Fancy some easy-to-make tender honey-glazed char siew? You do not even need an oven to roast it and get that slightly charred exterior.
With a sturdy wok, you can produce char siew that will have your family and friends clamouring for more.
The best part about home cooking is that you call the shots when it comes to ingredients.
Cuts of meat commonly used for char siew are the pork collar or shoulder butt (wu hua rou in Mandarin), or pork belly.
For a leaner cut, some opt for meat from the front trotters, just above the hock, known as "twee bak" in Hokkien.
I avoid lean cuts for char siew as the lack of fat can result in a tough and chewy texture.
The choicest cut - my favourite - for making char siew is the pork neck, colloquially called "fei ji rou" in Mandarin.
It is pricier but worth every cent as the meat has the right amount of fat and renders char siew that is mouth-wateringly succulent and moist.
When making char siew, I don't use red food dye as I prefer the luscious glistening caramelisation of the char siew.
While you do not need an oven, a quality wok will certainly help to make your char siew dreams come true.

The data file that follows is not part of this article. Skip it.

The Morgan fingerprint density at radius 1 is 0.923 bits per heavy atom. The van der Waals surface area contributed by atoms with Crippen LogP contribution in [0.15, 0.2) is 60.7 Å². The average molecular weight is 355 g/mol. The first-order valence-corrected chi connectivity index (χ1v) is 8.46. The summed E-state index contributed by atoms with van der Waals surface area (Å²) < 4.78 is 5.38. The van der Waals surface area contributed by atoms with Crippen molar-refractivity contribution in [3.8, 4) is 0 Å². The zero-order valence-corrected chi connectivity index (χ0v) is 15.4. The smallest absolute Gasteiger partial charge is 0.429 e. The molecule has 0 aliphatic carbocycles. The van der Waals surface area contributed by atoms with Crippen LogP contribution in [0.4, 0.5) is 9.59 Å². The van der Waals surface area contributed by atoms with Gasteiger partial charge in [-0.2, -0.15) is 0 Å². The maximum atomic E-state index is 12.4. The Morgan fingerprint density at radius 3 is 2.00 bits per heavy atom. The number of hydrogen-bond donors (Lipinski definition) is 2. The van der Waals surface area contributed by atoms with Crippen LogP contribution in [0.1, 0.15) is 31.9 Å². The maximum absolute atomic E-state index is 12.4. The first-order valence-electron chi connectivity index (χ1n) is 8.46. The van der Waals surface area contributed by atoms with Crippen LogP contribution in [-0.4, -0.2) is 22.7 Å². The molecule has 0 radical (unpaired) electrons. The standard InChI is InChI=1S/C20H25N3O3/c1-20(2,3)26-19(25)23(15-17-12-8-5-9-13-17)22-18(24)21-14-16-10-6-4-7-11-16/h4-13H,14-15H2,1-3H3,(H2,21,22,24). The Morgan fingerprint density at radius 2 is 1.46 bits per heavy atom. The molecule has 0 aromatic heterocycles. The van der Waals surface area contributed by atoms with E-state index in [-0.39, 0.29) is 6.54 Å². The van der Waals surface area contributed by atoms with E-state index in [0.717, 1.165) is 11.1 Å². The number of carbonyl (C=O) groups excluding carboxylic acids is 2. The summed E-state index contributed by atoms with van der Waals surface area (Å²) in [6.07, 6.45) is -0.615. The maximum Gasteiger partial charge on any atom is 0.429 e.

Honey and sugar in the marinade give the meat an aromatic sweetness but the flip side is that the sauce can burn easily.
Using non-stick cookware helps prevent the exterior of the meat getting burnt before the interior is cooked through.
- 1kg pork (fei ji rou), cut into 4 pieces lengthwise
- 4 tbs Shaoxing wine
- ¼ tsp Chinese rose wine
- 110g fine sugar
- 6 tbs honey
- 2 tbs oyster sauce
- 1 tbs fermented soya bean paste
- 1 tbs light soya sauce
- 2 tbs dark soya sauce
- 1 tsp salt
- 3 garlic cloves, chopped
1. Rinse the meat and place in bowl. Add the Shaoxing wine and Chinese rose wine. Set the meat aside to chill for 10 minutes while you prepare the rest of the marinade.
2. In a bowl, mix the sugar, honey, oyster sauce, fermented soya bean paste, light soy sauce, dark soy sauce and salt.
3. Add the chopped garlic. Mix well.
4. Using gloves, massage the marinade into the meat.
5. Cover with clingwrap and refrigerate the meat to marinate for three to four hours.
6. Without using oil, place the meat in the wok. Add all of the excess marinade. Cover and cook on medium heat for 10 minutes then bring the heat down to low. Turn each piece over to ensure it is well-coated.
7. Let the meat continue to cook, covered over low heat, for another 25 minutes. Turn the meat over every 10 minutes. The sauce will lessen and thicken as the meat cooks.
8. Use a skewer to check that the meat is cooked. Remove the meat from the pan and allow the meat to rest for 20 minutes before slicing.
Source: The New Paper © Singapore Press Holdings Limited. Reproduced with permission.
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